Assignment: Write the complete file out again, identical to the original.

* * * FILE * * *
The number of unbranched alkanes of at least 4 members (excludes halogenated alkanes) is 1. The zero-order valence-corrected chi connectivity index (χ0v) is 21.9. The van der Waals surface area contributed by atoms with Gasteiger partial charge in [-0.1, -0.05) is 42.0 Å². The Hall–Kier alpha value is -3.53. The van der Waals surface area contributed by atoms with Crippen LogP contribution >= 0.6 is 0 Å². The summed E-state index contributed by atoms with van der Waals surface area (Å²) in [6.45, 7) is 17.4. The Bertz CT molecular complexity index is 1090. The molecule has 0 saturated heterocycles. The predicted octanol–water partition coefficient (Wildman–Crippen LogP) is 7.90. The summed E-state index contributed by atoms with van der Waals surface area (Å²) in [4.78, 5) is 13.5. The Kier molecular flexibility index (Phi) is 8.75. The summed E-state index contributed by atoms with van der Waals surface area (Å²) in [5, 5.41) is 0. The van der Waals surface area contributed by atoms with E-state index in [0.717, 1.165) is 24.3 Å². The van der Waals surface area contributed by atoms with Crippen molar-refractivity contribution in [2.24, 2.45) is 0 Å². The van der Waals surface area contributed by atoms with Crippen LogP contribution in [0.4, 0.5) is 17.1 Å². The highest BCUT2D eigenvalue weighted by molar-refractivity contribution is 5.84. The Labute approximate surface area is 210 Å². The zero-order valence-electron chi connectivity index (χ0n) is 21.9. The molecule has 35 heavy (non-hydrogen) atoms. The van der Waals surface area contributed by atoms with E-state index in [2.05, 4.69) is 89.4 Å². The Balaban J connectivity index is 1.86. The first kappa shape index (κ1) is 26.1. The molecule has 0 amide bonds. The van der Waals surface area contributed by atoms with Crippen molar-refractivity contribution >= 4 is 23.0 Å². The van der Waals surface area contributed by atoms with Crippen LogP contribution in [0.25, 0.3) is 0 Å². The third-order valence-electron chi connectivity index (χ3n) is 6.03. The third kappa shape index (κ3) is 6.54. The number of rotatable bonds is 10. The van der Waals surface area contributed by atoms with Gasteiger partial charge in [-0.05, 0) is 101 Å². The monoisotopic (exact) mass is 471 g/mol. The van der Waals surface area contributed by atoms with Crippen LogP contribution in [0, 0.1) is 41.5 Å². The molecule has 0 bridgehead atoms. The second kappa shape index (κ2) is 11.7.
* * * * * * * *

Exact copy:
The number of unbranched alkanes of at least 4 members (excludes halogenated alkanes) is 1. The zero-order valence-corrected chi connectivity index (χ0v) is 21.9. The van der Waals surface area contributed by atoms with Gasteiger partial charge in [-0.1, -0.05) is 42.0 Å². The Hall–Kier alpha value is -3.53. The van der Waals surface area contributed by atoms with Crippen LogP contribution >= 0.6 is 0 Å². The summed E-state index contributed by atoms with van der Waals surface area (Å²) in [6.45, 7) is 17.4. The Bertz CT molecular complexity index is 1090. The molecule has 0 saturated heterocycles. The predicted octanol–water partition coefficient (Wildman–Crippen LogP) is 7.90. The summed E-state index contributed by atoms with van der Waals surface area (Å²) in [4.78, 5) is 13.5. The Kier molecular flexibility index (Phi) is 8.75. The summed E-state index contributed by atoms with van der Waals surface area (Å²) in [5, 5.41) is 0. The van der Waals surface area contributed by atoms with E-state index in [0.717, 1.165) is 24.3 Å². The van der Waals surface area contributed by atoms with Crippen molar-refractivity contribution in [2.24, 2.45) is 0 Å². The van der Waals surface area contributed by atoms with Crippen LogP contribution in [0.4, 0.5) is 17.1 Å². The highest BCUT2D eigenvalue weighted by molar-refractivity contribution is 5.84. The Labute approximate surface area is 210 Å². The zero-order valence-electron chi connectivity index (χ0n) is 21.9. The molecule has 35 heavy (non-hydrogen) atoms. The van der Waals surface area contributed by atoms with E-state index in [2.05, 4.69) is 89.4 Å². The Balaban J connectivity index is 1.86. The first kappa shape index (κ1) is 26.1. The molecule has 0 amide bonds. The van der Waals surface area contributed by atoms with Crippen molar-refractivity contribution >= 4 is 23.0 Å². The van der Waals surface area contributed by atoms with Crippen LogP contribution in [0.25, 0.3) is 0 Å². The third-order valence-electron chi connectivity index (χ3n) is 6.03. The third kappa shape index (κ3) is 6.54. The number of rotatable bonds is 10. The van der Waals surface area contributed by atoms with Gasteiger partial charge in [-0.05, 0) is 101 Å². The monoisotopic (exact) mass is 471 g/mol. The van der Waals surface area contributed by atoms with Crippen LogP contribution in [0, 0.1) is 41.5 Å². The molecule has 0 bridgehead atoms. The second kappa shape index (κ2) is 11.7.